Gavin Henson, the 2005 Grand Slam hero looks like he could be on his way out of Wales. Dragons have decided not to offer him a new contract to stay at the Newport based outfit. This is probably due to his mere three appearances this season and due to him being thirty seven years old.

Sadly due to his age and his injury woes, I cannot see Henson joining another Welsh region. Although he has proven he still has the ability to play some stellar rugby. Last season he notched up 98 points in 15 appearances, which is pretty solid for a player of thirty six years old…

If Henson was to keep playing, he would be beneficial to a small team looking for vast experience or looking to bring him on as a coach. Fellow Grand Slam winner, Elliot Dee supported this by stating “Every player would say they have learned a lot from him; he spent an hour this morning training with Arwel Robson (outside-half) giving him tips.” I hope we can see Gav in a coaching role if his career does end.

Reminiscing the old days.

Henson rose to Welsh stardom after slotting a beautiful penalty against England in 2005. Moreover, this kick led to Wales first win over England in six years. Not only was this Wales first Grand Slam since 1978, it also rejuvenated rugby in Wales. Sadly Henson’s career would stagnate pretty quickly as many thought he was at his peak during the 2005 Lions tour against the All Blacks.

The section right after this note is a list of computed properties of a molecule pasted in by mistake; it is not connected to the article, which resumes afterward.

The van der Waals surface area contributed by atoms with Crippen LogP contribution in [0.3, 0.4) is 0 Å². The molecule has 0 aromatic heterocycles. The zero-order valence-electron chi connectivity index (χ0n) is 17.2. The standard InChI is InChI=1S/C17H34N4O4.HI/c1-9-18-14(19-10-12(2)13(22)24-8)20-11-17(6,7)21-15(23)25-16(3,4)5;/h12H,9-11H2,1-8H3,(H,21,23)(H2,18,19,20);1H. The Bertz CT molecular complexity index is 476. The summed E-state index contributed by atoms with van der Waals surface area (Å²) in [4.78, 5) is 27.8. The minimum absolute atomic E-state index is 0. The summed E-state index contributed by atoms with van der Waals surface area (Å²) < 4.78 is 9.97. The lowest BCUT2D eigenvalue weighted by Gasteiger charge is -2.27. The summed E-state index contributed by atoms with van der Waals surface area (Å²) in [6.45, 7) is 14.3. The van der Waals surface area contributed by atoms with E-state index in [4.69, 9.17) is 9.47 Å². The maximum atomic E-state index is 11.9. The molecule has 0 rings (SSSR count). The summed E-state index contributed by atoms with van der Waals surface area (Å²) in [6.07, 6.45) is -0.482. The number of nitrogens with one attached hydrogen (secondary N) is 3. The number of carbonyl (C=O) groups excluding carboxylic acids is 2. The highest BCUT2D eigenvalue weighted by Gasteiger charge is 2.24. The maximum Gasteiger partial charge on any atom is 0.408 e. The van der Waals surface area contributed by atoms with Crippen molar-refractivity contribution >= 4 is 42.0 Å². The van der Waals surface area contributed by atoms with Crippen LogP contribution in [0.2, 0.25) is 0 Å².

Shortly after this his career spiralled out of control. It all started with a 10 match ban for elbowing a Leicester Tigers player. Sadly it did not stop there, he then started fighting his team mates at any club he joined. Not only did this end up with him bouncing from club to club, it also put him out contention to play for Wales again. He finally ended up with the Dragons in order to try and play for Wales again but it has proven to be too late.

A sad ending for Henson.

Gavin Henson arguably had the rugby world at his feet. He showed enormous potential since the age of eighteen and could have easily been a Welsh rugby legend. Moreover, he never lost a game in a Welsh jersey and is the proud owner of two Grand Slams medals.

When thinking about what Henson could have achieved, it is sad. If it was not for his off the field antics, he may have been Wales equivalent of Owen Farrell. The saddest thing about Henson is that he will be remembered for his kick against England and being a diva – which David Moffett, Wales former Chief Executive predicted. In 2005, Moffet said ‘Gavin Henson is a young man with a huge amount of potential and none of us wants him to be remembered as someone who kicked a goal against England and went out with Charlotte Church’.

With that all said and done, he still played some beautiful rugby for Wales and I wish him the best for whatever paths he decides to follow.


Written by Sam Powell